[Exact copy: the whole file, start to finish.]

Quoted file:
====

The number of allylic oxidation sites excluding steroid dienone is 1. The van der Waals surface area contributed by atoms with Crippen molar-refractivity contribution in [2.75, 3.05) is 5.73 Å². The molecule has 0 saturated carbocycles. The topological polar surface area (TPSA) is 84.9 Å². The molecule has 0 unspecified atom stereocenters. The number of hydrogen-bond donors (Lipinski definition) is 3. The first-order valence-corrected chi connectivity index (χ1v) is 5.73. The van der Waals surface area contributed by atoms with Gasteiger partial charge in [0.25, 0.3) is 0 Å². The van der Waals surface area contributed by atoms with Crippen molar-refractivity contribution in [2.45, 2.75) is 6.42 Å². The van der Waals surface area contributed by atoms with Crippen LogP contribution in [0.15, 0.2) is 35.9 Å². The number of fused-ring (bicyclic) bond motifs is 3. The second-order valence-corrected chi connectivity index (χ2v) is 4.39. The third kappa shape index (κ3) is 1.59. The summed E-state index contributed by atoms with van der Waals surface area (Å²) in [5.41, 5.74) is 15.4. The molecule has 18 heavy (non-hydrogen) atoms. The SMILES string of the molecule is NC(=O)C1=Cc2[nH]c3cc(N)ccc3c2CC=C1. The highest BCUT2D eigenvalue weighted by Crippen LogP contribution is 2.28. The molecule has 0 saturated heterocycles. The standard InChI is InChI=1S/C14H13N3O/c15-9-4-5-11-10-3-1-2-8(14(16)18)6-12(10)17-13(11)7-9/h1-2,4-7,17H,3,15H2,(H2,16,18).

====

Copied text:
The number of allylic oxidation sites excluding steroid dienone is 1. The van der Waals surface area contributed by atoms with Crippen molar-refractivity contribution in [2.75, 3.05) is 5.73 Å². The molecule has 0 saturated carbocycles. The topological polar surface area (TPSA) is 84.9 Å². The molecule has 0 unspecified atom stereocenters. The number of hydrogen-bond donors (Lipinski definition) is 3. The first-order valence-corrected chi connectivity index (χ1v) is 5.73. The van der Waals surface area contributed by atoms with Gasteiger partial charge in [0.25, 0.3) is 0 Å². The van der Waals surface area contributed by atoms with Crippen molar-refractivity contribution in [2.45, 2.75) is 6.42 Å². The van der Waals surface area contributed by atoms with Crippen LogP contribution in [0.15, 0.2) is 35.9 Å². The number of fused-ring (bicyclic) bond motifs is 3. The second-order valence-corrected chi connectivity index (χ2v) is 4.39. The third kappa shape index (κ3) is 1.59. The summed E-state index contributed by atoms with van der Waals surface area (Å²) in [5.41, 5.74) is 15.4. The molecule has 18 heavy (non-hydrogen) atoms. The SMILES string of the molecule is NC(=O)C1=Cc2[nH]c3cc(N)ccc3c2CC=C1. The highest BCUT2D eigenvalue weighted by Crippen LogP contribution is 2.28. The molecule has 0 saturated heterocycles. The standard InChI is InChI=1S/C14H13N3O/c15-9-4-5-11-10-3-1-2-8(14(16)18)6-12(10)17-13(11)7-9/h1-2,4-7,17H,3,15H2,(H2,16,18).